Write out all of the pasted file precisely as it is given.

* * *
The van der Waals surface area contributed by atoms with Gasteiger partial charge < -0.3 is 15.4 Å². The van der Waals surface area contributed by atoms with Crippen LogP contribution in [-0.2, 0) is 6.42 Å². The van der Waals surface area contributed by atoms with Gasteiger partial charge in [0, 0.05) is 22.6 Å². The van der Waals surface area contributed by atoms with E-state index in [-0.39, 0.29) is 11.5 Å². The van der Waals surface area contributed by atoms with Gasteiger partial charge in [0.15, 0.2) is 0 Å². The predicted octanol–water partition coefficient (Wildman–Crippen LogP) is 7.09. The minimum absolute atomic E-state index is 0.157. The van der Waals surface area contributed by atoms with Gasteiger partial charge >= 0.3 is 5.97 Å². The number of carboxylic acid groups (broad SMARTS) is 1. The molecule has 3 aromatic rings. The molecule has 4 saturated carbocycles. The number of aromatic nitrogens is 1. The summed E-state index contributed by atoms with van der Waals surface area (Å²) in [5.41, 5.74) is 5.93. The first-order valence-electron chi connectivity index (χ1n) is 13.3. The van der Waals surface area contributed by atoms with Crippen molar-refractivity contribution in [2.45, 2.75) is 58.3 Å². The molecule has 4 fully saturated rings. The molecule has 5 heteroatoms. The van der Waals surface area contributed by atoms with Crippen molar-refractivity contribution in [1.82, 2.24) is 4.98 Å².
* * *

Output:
The van der Waals surface area contributed by atoms with Gasteiger partial charge < -0.3 is 15.4 Å². The van der Waals surface area contributed by atoms with Crippen LogP contribution in [-0.2, 0) is 6.42 Å². The van der Waals surface area contributed by atoms with Gasteiger partial charge in [0, 0.05) is 22.6 Å². The van der Waals surface area contributed by atoms with E-state index in [-0.39, 0.29) is 11.5 Å². The van der Waals surface area contributed by atoms with Gasteiger partial charge in [0.15, 0.2) is 0 Å². The predicted octanol–water partition coefficient (Wildman–Crippen LogP) is 7.09. The minimum absolute atomic E-state index is 0.157. The van der Waals surface area contributed by atoms with Gasteiger partial charge >= 0.3 is 5.97 Å². The number of carboxylic acid groups (broad SMARTS) is 1. The molecule has 3 aromatic rings. The molecule has 4 saturated carbocycles. The number of aromatic nitrogens is 1. The summed E-state index contributed by atoms with van der Waals surface area (Å²) in [5.41, 5.74) is 5.93. The first-order valence-electron chi connectivity index (χ1n) is 13.3. The van der Waals surface area contributed by atoms with Crippen molar-refractivity contribution in [2.45, 2.75) is 58.3 Å². The molecule has 4 fully saturated rings. The molecule has 5 heteroatoms. The van der Waals surface area contributed by atoms with Crippen molar-refractivity contribution in [1.82, 2.24) is 4.98 Å².